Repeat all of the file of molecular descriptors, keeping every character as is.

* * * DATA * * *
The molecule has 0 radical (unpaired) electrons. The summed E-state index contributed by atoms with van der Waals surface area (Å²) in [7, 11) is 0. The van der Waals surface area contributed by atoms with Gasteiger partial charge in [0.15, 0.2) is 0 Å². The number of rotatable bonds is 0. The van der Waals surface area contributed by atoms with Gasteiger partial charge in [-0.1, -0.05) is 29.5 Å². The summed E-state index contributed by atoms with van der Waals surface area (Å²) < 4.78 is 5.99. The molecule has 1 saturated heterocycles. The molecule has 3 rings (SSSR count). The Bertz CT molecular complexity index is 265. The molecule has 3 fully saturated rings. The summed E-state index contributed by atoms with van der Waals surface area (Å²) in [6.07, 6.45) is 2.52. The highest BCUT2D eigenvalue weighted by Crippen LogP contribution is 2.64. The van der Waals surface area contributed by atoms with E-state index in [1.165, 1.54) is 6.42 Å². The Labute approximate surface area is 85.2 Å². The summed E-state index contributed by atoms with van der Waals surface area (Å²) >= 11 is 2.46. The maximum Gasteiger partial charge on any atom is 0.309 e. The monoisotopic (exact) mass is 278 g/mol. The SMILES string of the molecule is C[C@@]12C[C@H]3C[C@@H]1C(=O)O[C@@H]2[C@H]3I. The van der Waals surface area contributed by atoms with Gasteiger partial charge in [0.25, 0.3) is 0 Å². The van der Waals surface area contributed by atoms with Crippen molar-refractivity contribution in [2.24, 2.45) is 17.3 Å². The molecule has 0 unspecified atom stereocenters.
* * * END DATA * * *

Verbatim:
The molecule has 0 radical (unpaired) electrons. The summed E-state index contributed by atoms with van der Waals surface area (Å²) in [7, 11) is 0. The van der Waals surface area contributed by atoms with Gasteiger partial charge in [0.15, 0.2) is 0 Å². The number of rotatable bonds is 0. The van der Waals surface area contributed by atoms with Gasteiger partial charge in [-0.1, -0.05) is 29.5 Å². The summed E-state index contributed by atoms with van der Waals surface area (Å²) < 4.78 is 5.99. The molecule has 1 saturated heterocycles. The molecule has 3 rings (SSSR count). The Bertz CT molecular complexity index is 265. The molecule has 3 fully saturated rings. The summed E-state index contributed by atoms with van der Waals surface area (Å²) in [6.07, 6.45) is 2.52. The highest BCUT2D eigenvalue weighted by Crippen LogP contribution is 2.64. The van der Waals surface area contributed by atoms with E-state index in [1.165, 1.54) is 6.42 Å². The Labute approximate surface area is 85.2 Å². The summed E-state index contributed by atoms with van der Waals surface area (Å²) >= 11 is 2.46. The maximum Gasteiger partial charge on any atom is 0.309 e. The monoisotopic (exact) mass is 278 g/mol. The SMILES string of the molecule is C[C@@]12C[C@H]3C[C@@H]1C(=O)O[C@@H]2[C@H]3I. The van der Waals surface area contributed by atoms with Gasteiger partial charge in [0.25, 0.3) is 0 Å². The van der Waals surface area contributed by atoms with Crippen molar-refractivity contribution in [2.24, 2.45) is 17.3 Å². The molecule has 0 unspecified atom stereocenters.